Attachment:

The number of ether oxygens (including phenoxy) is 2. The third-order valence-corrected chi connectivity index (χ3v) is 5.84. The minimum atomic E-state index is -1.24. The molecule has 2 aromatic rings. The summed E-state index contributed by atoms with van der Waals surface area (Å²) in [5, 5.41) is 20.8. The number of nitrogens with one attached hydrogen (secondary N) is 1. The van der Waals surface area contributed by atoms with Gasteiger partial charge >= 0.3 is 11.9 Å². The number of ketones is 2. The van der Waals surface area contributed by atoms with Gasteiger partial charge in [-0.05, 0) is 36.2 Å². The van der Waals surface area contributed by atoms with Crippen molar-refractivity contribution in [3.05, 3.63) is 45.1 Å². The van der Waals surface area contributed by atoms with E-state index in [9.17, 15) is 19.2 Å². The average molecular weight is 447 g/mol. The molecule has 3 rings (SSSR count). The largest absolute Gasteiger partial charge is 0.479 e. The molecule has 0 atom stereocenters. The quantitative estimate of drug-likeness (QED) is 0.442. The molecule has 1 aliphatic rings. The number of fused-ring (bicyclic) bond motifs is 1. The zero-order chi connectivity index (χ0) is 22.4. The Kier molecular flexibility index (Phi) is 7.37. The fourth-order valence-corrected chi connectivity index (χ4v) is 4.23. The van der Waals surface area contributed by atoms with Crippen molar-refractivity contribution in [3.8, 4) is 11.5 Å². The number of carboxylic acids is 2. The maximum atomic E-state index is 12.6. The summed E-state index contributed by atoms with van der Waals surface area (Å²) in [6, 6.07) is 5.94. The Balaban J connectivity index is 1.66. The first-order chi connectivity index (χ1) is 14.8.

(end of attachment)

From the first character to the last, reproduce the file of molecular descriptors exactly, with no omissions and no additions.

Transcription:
The number of ether oxygens (including phenoxy) is 2. The third-order valence-corrected chi connectivity index (χ3v) is 5.84. The minimum atomic E-state index is -1.24. The molecule has 2 aromatic rings. The summed E-state index contributed by atoms with van der Waals surface area (Å²) in [5, 5.41) is 20.8. The number of nitrogens with one attached hydrogen (secondary N) is 1. The van der Waals surface area contributed by atoms with Gasteiger partial charge >= 0.3 is 11.9 Å². The number of ketones is 2. The van der Waals surface area contributed by atoms with Gasteiger partial charge in [-0.05, 0) is 36.2 Å². The van der Waals surface area contributed by atoms with Crippen molar-refractivity contribution in [3.05, 3.63) is 45.1 Å². The van der Waals surface area contributed by atoms with E-state index in [9.17, 15) is 19.2 Å². The average molecular weight is 447 g/mol. The molecule has 3 rings (SSSR count). The largest absolute Gasteiger partial charge is 0.479 e. The molecule has 0 atom stereocenters. The quantitative estimate of drug-likeness (QED) is 0.442. The molecule has 1 aliphatic rings. The number of fused-ring (bicyclic) bond motifs is 1. The zero-order chi connectivity index (χ0) is 22.4. The Kier molecular flexibility index (Phi) is 7.37. The fourth-order valence-corrected chi connectivity index (χ4v) is 4.23. The van der Waals surface area contributed by atoms with Crippen molar-refractivity contribution in [3.8, 4) is 11.5 Å². The number of carboxylic acids is 2. The maximum atomic E-state index is 12.6. The summed E-state index contributed by atoms with van der Waals surface area (Å²) in [6, 6.07) is 5.94. The Balaban J connectivity index is 1.66. The first-order chi connectivity index (χ1) is 14.8.